Why is there a canister?
EPA requirements require gasoline vapour to pass through charcoal canister to be scrubbed.
Why is it on my bike?
Bikes brought into North America have the canisters. Canadian bikes have them because the US ones do.
Why get rid of it?
For some it's the aesthetic. For others it's equipment fitment as you can't install some aftermarket tanks with the canister in place. Functional reason is that it can hold moisture or fill with water in a drop and choke your bike leading to stalling issues/inoperability. Lastly, some FI maps may not even sense it hence there's no point for it (I'm not 100% sure on which ones).
I took it off because I could and because I needed the space for the RR tanks.
Take off the right-hand side (RHS) and rear fender body panels and you will see the large black plastic box with lots of tubing. The intimidating tubing aside, this is an easy fix.
There are several methods to do this. I will discuss two of them. The partial canisterectomy involves no soldering while the total canisterectomy does. Judge your soldering skills accordingly.
The tubing scavenges vapour at the gas cap and feeds that to the canister which is then connected to an electronic valve assembly and then to the throttle body.
Start by removing the gas cap and you will find the tubing attached.
Disconnect the tubing. If you plan on keeping your gas cap, you can attach a standard one-way valve in any configuration to that gas-cap nipple. If you plan on replacing it, you will be installing an aftermarket cap with one-way vent anyhow. The tank must vent as this is the only place to allow room for expansion of air due to temperature or volume changes.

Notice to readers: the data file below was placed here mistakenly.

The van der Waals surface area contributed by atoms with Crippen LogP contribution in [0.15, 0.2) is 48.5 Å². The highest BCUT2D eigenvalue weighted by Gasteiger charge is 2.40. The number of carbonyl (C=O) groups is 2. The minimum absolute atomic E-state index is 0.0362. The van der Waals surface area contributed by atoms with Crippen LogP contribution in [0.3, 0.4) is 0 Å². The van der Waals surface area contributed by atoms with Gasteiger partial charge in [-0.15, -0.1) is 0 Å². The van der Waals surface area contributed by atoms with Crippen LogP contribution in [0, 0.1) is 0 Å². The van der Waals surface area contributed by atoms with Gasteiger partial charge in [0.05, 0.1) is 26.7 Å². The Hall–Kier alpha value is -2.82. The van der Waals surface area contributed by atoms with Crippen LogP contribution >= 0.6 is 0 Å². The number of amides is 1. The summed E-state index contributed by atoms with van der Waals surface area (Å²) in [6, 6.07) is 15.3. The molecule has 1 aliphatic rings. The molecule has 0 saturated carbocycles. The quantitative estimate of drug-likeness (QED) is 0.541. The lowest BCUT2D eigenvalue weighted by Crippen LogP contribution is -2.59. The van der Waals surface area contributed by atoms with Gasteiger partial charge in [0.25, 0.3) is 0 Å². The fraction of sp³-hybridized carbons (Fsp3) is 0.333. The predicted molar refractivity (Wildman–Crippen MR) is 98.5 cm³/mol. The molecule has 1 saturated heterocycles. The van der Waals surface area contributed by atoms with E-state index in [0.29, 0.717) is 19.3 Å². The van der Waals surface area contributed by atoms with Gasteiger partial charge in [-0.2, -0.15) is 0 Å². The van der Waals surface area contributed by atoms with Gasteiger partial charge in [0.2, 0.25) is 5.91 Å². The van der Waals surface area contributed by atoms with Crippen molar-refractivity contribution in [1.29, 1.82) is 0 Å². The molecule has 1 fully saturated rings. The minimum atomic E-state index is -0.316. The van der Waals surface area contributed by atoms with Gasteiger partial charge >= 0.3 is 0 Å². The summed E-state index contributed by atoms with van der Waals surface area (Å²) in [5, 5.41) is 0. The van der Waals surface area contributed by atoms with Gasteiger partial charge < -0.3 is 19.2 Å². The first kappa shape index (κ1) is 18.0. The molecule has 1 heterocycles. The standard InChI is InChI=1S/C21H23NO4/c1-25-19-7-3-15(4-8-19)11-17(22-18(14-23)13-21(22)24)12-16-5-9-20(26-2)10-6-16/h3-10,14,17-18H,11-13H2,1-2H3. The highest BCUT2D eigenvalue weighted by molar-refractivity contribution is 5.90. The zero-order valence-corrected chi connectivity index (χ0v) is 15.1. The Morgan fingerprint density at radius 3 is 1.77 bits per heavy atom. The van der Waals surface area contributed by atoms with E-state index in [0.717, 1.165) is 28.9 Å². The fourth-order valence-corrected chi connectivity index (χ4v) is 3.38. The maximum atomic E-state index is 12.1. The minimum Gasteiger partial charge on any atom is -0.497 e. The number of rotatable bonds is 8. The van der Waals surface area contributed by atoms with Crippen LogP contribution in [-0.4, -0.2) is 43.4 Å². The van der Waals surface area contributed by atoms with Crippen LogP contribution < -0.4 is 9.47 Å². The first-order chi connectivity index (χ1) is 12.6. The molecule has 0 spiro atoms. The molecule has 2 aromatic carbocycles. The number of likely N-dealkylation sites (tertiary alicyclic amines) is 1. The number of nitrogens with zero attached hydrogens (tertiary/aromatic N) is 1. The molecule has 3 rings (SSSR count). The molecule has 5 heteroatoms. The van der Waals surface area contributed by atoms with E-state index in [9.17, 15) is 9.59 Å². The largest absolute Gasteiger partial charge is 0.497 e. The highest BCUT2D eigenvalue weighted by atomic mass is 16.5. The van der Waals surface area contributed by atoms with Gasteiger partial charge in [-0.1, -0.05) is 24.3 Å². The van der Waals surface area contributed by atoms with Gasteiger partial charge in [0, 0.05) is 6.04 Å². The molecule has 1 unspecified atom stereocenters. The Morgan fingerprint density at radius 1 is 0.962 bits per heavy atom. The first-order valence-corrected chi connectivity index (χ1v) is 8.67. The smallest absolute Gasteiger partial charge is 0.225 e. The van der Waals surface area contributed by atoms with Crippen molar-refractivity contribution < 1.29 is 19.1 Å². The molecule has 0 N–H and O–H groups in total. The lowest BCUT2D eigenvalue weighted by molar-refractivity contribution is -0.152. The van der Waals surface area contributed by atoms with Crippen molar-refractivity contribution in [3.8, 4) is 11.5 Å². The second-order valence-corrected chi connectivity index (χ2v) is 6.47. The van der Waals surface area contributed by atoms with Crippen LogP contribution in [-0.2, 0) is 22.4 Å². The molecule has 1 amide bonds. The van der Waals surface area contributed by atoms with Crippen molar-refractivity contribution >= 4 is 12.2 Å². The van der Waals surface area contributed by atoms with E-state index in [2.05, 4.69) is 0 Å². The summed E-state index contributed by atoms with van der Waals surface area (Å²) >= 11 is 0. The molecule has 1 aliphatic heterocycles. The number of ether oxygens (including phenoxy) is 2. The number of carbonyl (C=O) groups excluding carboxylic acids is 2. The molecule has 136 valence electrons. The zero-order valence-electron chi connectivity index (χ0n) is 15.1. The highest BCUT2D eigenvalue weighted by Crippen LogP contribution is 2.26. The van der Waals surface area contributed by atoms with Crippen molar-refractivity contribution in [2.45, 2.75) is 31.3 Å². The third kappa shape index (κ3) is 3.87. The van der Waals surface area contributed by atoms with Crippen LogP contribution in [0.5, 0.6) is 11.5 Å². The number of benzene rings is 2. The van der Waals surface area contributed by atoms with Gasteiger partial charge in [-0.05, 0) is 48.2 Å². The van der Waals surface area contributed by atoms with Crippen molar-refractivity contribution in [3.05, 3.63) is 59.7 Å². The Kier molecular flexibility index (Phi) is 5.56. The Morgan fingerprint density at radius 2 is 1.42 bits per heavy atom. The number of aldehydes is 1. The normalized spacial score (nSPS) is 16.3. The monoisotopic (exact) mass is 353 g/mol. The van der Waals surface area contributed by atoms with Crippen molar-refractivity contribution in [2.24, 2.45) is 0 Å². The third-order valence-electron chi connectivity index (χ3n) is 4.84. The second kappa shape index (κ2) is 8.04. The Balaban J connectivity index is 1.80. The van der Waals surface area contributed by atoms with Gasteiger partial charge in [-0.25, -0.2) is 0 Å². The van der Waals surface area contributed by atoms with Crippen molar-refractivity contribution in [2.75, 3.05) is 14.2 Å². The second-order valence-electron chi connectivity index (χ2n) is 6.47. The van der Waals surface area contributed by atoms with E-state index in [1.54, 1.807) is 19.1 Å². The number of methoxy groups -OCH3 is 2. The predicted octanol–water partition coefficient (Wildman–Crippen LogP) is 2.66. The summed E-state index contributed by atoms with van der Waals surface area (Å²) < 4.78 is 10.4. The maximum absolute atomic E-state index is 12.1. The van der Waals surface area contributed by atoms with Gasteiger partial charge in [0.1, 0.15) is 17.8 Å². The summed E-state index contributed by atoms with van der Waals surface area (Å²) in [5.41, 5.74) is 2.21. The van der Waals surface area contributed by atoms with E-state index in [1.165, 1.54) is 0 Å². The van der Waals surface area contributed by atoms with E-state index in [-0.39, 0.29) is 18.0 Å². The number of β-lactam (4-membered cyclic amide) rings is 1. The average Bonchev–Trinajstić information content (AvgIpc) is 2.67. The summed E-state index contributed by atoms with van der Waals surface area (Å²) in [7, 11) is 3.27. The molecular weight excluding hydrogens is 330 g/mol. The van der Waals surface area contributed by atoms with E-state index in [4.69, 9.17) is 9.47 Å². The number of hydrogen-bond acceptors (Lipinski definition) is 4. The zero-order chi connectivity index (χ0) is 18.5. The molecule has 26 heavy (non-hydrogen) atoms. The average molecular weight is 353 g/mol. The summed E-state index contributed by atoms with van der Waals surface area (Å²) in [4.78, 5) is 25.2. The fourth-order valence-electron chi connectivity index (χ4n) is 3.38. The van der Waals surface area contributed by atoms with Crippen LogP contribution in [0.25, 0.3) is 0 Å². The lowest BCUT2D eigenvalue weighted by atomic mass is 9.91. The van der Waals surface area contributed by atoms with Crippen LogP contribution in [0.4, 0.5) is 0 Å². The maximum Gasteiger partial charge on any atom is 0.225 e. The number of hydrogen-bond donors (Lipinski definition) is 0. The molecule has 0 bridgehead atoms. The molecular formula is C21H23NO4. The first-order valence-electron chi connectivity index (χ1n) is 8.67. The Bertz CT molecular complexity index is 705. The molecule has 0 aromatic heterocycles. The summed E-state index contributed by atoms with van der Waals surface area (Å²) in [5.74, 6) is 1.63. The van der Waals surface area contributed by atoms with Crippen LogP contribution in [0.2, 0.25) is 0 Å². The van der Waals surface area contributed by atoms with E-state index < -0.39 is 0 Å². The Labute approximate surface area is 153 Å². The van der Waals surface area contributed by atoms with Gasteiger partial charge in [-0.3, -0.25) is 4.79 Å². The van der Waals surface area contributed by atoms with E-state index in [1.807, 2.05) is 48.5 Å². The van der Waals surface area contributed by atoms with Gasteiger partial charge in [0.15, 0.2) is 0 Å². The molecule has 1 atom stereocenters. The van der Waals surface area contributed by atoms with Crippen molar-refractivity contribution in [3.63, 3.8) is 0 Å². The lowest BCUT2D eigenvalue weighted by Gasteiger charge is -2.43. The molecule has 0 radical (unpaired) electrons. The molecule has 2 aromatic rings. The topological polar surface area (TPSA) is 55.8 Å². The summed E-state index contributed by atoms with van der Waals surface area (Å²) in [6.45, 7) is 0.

I waved goodbye to the original gas cap and put on a billet filler neck from Renazco Racing and topped it off with a KTM one-way valve.
Once disconnected, pull the tubing through the frame to the canister. Take the canister off the frame by undoing the awkward bolts behind it. Gravity will pull it out of the way and you then follow the tubing to the valve assembly - in the centre of the pic.
Unplug the tubing connected on one end to the canister from the valve assembly. The empty nipple will rotate and can be removed to reveal a larger opening. Either one can be plugged/capped with a 1/4" ID vacuum cap (rubber cap) and a zip-tie or one of the removed spring clips.
If you don't want to mess with taking the airbox off or doing soldering, this is the quick fix. You're done.
If you want to convert the partial to a total canisterectomy at the same time or down the road, you will need another 1/4" vacuum cap and will also have to wire into the valve circuit a 22K Ohm 1/4 watt resistor - hence the soldering.
Remove the valve assembly off the frame and unplug it from the bike. Disconnect the tubing attached to the throttle body seen here.
Plug it with a 1/4" ID vacuum cap cut down to size.
Now that the rubber and plastic is all gone, you'll have to fool the system into thinking the valve is still there. Cut off the plug and include a 22K Ohm 1/4w resistor inline. Polarity does not matter, essentially you are connecting the two wires with a resistor.
The resistors often come in a variety pack - making it tough to find the one you need.
You can identify the one you need because it is marked (red)(red)(orange)(gold) meaning (20)(2)(x1000 Ohm)(5% variance).
Once soldered to some wire, I folded it being careful not to fold too close to the resistor, and sealed it with multiple layers of adhesive shrink wrap. I also added quick-disconnects to make reversal to stock easier.
Once connected to the bike wires where I cut off the original plug, I wrapped it in electrical tape and zip-tied it to the frame in a secure spot.
Now start the bike and look for the flashing FI light - it shouldn't flash. All done.